Smug Hypocrites

I could barely contain myself when reading the second of Susan Bruce’s outstanding recent posts here on income disparity. In “You’re Overpaid” Susan quotes from, and links to, a piece by conservative economic policy adviser Kevin Hassett, in which he calls for reducing workers’ incomes, arguing that high unemployment is caused by high wages, and that driving down wages will, somehow, bring down unemployment.

Hassett, by the way, chose to publish that piece when? On Labor Day.

Let me join Susan in sounding the alarm here. Hassett is no fringe wingnut, no isolated voice of unreason on the extreme far right. He’s the chief economic policy advocate at the leading neo-con think tank, practically speaking the top policy voice of corporate America and their lobbyists, including the U.S. Chamber of Commerce. While he’s loaded with big-time economics credentials, Hassett is perhaps best known for the 1999 book Dow 36,000, in which he and co-author James K. Glassman predicted, well, exactly that.

Ahem.

But if you’re willing to use your albeit-somewhat-tarnished economics credentials to attack workers’ wages and try to pit unemployed workers against those still working, some big business interests will surely still pay you lots of money.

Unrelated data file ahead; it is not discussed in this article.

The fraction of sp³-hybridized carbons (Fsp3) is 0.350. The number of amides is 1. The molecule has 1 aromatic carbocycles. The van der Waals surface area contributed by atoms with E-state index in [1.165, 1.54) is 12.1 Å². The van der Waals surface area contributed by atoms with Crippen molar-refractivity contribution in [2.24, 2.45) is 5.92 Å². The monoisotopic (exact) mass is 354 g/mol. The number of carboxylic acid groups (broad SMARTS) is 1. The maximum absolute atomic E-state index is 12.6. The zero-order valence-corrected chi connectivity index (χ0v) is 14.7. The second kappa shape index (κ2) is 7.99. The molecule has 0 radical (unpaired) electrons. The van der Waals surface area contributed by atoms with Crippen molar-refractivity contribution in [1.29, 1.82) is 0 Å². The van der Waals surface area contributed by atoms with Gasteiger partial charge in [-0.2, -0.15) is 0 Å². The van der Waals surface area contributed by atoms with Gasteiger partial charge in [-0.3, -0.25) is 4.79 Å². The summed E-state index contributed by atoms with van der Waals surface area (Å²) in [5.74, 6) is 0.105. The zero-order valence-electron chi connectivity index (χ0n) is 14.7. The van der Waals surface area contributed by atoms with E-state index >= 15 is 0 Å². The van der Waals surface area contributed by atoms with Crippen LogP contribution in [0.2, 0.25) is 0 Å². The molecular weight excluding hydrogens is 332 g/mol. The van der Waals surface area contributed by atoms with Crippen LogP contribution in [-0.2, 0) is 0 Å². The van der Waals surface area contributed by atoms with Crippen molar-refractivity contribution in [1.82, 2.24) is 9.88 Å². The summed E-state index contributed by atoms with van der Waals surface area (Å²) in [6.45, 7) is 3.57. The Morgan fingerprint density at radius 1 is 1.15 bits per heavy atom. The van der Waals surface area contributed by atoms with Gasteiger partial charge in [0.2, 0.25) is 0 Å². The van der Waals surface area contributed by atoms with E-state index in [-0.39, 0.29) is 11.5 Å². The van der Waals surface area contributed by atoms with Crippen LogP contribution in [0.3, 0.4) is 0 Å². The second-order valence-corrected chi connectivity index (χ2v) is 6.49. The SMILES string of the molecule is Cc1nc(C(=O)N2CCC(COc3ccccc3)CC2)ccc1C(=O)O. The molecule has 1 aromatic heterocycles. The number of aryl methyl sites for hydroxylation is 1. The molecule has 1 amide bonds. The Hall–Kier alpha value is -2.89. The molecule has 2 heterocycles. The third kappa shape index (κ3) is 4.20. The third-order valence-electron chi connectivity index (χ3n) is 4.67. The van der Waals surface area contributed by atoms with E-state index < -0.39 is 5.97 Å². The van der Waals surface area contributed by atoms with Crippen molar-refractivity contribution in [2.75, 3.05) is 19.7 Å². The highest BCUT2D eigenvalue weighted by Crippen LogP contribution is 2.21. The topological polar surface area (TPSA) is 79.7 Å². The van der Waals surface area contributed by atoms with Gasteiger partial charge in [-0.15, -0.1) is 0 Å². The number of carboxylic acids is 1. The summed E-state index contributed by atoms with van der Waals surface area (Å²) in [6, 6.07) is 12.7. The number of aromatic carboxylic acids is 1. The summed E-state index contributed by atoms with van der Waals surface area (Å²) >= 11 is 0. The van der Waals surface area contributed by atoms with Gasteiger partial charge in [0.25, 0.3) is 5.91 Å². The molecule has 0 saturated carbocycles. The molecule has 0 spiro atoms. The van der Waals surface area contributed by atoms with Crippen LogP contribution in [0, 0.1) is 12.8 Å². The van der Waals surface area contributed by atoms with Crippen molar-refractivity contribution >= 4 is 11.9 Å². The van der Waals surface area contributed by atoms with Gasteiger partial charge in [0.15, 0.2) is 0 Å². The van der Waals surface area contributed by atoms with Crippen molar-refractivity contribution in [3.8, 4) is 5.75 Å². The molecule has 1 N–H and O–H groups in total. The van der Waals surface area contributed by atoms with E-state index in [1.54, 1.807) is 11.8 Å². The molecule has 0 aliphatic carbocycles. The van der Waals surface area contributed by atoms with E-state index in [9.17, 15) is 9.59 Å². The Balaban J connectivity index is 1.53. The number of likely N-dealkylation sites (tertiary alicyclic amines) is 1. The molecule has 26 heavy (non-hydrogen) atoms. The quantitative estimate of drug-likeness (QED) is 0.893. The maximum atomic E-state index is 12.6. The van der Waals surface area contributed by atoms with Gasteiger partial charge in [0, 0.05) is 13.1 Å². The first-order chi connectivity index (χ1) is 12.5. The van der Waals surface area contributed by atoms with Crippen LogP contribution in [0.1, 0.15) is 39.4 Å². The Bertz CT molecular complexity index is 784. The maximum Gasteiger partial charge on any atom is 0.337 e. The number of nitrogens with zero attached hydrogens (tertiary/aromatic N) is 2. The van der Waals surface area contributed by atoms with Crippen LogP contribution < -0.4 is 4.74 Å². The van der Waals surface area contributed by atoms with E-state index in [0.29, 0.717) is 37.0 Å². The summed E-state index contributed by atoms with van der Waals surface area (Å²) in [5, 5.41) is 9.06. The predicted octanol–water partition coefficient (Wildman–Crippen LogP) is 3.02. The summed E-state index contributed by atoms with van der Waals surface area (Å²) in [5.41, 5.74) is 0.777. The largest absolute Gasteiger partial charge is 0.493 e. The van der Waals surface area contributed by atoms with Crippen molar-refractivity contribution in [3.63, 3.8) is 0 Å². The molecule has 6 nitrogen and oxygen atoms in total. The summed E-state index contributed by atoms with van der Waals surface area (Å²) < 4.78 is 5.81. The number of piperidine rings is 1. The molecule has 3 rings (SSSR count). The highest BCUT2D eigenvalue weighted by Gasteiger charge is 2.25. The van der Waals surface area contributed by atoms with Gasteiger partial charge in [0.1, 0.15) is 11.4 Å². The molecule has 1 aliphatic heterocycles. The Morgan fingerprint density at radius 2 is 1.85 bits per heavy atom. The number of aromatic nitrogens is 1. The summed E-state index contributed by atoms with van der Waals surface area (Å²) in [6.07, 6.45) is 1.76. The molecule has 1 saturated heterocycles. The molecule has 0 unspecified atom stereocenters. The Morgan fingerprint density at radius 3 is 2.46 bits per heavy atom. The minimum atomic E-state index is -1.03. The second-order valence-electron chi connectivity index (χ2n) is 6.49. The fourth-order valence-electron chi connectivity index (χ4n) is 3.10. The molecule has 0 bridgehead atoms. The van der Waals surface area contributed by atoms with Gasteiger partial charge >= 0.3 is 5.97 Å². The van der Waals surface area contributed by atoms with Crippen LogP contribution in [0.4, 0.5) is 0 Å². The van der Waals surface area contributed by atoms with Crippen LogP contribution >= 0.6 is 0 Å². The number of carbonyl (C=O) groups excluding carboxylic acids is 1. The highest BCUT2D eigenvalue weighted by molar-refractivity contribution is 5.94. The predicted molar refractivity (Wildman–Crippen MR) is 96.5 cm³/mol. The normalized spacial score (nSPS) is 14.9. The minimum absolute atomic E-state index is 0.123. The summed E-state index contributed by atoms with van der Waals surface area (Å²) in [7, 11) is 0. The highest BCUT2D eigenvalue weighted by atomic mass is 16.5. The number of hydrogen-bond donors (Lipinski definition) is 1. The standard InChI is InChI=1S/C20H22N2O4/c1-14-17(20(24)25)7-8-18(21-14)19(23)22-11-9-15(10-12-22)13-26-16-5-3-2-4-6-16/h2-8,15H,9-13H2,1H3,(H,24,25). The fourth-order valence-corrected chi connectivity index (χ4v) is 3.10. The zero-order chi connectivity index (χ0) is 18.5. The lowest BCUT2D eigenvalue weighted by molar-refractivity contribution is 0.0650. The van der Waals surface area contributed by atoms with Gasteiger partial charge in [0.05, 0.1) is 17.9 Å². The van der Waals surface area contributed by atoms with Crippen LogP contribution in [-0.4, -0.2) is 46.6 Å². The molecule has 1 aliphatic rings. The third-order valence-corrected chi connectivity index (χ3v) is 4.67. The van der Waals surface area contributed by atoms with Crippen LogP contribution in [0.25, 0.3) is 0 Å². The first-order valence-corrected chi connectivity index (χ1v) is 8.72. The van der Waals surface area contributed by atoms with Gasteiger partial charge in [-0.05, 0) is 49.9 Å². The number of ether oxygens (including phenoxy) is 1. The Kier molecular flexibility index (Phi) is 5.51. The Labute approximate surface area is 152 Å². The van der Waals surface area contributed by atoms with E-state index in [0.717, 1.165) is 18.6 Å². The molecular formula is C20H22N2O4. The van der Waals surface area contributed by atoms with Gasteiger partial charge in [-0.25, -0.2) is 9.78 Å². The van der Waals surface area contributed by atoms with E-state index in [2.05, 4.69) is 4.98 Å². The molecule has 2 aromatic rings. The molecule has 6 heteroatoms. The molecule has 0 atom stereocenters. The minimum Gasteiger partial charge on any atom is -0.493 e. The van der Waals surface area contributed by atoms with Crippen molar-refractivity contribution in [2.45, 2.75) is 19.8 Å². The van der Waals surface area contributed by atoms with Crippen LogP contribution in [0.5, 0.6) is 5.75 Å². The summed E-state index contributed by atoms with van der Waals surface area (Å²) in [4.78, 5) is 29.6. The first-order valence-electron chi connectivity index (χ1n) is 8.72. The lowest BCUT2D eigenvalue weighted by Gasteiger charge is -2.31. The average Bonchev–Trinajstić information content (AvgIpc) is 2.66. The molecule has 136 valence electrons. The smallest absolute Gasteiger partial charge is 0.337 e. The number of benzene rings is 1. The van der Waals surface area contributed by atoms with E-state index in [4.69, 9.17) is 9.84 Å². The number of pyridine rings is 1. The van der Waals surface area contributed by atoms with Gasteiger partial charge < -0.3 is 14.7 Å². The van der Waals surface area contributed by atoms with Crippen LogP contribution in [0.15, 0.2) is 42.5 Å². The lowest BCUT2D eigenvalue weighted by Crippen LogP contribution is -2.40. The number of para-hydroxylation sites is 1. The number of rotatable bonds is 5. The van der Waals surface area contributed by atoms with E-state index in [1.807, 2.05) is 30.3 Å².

So, Mr. Hassett still has his job. And, if Republicans regain control in Congress, they’ll be looking to implement Mr. Hassett’s economic policies — to further reduce workers’ incomes, eliminate minimum wage protections and tear-up union bargaining agreements.

But how revealing is it that Hassett and his fake “free-market” ideologues — who constantly rail against “government interference” — demand exactly that when they want to drive down workers’ incomes? When government must spend to help the economy, they bemoan short-term deficits, yet demand that government maintain their precious corporate tax loopholes so that they can protect their profits overseas. And when workers freely organize to improve their lives and livelihoods, Hassett and the bizcons cry out for government to intervene to break workers’ unions.

Hassett’s and the bizcons’ adherence to “free-market” economics is a fake. (Always has been.)

Still, his policy recommendations are serious — and dangerous. Hassett himself says their effects would be “painful” and “beastly” — something he apparently does not find problematic. Yet, those policies would only deepen the already massive chasm of income disparity in America, further depressing the economy now, and making it even more vulnerable to crises in the future.

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